# [OS X TeX] Borderless (or almost borderless) printing

Alan Munn amunn at msu.edu
Tue Oct 27 14:28:48 EDT 2009

At 6:07 PM +0100 10/27/09, <ewan.Delanoy at math.unicaen.fr> wrote:
>           Hello all,
>
>   in my (admittedly limited) experience with
>  (WYSIWYG or not) text processors, it is usually impossible
>to have control over the whole of the printed page : whenever
>you try to put something too near the edge, texts and images
>get unpredictably displaced.
>
>
>  So my question is : if "doing what you want" on the full sheet is
>impossible,
>what is the next best solution ? What is the largest subrectangle of the
>sheet where LaTeX (or TikZ) commands have a normal, "non-edgy" behaviour ?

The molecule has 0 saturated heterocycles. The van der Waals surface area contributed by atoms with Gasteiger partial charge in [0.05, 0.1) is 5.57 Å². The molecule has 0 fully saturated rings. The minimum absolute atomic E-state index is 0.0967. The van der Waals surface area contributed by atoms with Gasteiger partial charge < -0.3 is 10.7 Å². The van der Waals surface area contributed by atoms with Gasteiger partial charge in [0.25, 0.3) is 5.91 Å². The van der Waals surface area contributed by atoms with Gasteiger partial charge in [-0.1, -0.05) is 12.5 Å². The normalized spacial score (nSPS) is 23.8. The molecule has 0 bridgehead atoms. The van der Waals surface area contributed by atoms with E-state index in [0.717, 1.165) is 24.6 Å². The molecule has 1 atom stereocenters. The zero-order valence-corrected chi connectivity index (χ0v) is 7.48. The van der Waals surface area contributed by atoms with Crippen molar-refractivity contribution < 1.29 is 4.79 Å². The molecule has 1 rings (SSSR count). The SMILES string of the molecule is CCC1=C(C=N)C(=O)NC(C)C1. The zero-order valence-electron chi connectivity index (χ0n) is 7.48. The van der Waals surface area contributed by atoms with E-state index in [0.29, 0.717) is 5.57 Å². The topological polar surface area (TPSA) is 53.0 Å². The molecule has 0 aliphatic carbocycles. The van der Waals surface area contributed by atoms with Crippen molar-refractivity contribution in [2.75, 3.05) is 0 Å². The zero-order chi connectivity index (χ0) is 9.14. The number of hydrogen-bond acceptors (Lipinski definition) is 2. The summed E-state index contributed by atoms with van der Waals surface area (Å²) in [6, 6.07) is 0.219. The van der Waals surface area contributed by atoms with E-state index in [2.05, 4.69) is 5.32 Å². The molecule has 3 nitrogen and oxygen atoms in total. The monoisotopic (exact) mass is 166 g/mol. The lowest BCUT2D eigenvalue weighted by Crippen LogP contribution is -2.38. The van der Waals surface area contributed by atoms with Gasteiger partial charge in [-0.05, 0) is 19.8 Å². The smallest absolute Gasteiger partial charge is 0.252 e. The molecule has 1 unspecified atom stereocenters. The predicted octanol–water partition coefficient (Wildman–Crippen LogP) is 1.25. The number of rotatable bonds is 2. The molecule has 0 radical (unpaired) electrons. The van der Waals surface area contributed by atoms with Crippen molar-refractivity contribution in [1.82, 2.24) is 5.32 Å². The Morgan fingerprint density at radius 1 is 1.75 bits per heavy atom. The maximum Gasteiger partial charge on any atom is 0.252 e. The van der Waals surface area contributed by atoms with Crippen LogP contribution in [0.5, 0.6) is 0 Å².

As Herb says, the restriction is likely to be in your printer, not in
LaTeX.  The following document creates lines all the way to the edge
of the page, but it can't be printed as such, because printers
usually have about 1/4" (or slightly less) area which is unreachable
by the printing mechanism. (If someone knows why the blank page at
the beginning shows up, I'd like to know.)

If you really want things to the edge of the page, you would need to
print to a stocksize larger than the page you want, and then trim it.
(Probably not what you want to hear.)

Alan

\documentclass[letter]{article}
\usepackage[margin=0in]{geometry}
\usepackage{tikz}
\pagestyle{empty}
\begin{document}
\noindent\begin{tikzpicture}[x=1in,y=1in]
\draw (0,0) -- (8.5,11);
\draw (0,11) -- (8.5,0);
\draw (4.25,0) -- (4.25,11);
\draw (0,5.5) -- (8.5,5.5);
\end{tikzpicture}

\end{document}
--
Alan Munn						amunn at msu.edu
Department of Linguistics
and Germanic, Slavic, Asian and African Languages		Tel.
517-355-7491
Michigan State University, East Lansing MI 48824 USA	Fax	517-432-2736